Sometimes, even the welcome news that an important local business has found a way to prosper in this economy still contains an element of disappointment.

The encouraging part of the story is that Barber Foods, a chicken entree speciality company in Portland, has merged with a larger food distribution company to create a business with $1.5 billion in annual sales.

The agreement includes a commitment by the acquiring firm, AdvancePierre Inc. of Cincinnati, to keep David Barber, the Portland firm’s owner, on as manager. Barber described the sale, for an amount kept undisclosed because both companies are private, as a “good fit” for the future of the local operation.

The local plant will soon see modernization and automation that will increase productivity. However, the deal will also mean “significant” layoffs locally. The company now employs 650 workers, but layoffs are expected soon among administrative workers as corporate functions are transferred out of state.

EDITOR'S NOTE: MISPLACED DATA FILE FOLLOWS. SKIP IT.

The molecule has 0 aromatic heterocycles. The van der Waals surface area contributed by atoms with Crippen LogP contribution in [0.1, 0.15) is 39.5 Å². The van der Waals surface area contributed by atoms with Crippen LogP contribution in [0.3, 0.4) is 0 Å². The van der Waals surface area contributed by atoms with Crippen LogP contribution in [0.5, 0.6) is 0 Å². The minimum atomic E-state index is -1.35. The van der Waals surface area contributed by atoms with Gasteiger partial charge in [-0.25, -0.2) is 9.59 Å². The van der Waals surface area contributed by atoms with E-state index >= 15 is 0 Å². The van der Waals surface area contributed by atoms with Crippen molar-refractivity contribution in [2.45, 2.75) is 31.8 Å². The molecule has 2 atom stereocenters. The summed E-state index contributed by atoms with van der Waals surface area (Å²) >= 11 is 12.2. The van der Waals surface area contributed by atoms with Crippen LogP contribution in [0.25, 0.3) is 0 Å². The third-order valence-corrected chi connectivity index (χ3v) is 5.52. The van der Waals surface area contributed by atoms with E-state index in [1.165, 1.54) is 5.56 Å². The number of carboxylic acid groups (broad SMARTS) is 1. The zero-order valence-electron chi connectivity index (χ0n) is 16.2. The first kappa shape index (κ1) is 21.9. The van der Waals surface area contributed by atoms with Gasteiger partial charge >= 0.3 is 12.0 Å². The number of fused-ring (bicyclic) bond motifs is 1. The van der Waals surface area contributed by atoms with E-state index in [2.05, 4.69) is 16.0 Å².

In September, production line consolidations will begin, with one line slated for closure. That’s serious at any time, but there’s an additional impact, because Barber Foods has a special character that makes these changes fall hardest on one class of workers: recent immigrants.

Barber has long received well-deserved praise for being especially welcoming to immigrant workers trying to get established in their new homeland. Its production lines have workers from many nations laboring side by side to create a new life for themselves and their families.

The plant’s long-term prospects have improved, and because of that, workers can hope that as its efficiency and profitability grow, the demand for its products will also rise, enabling it to boost employment again.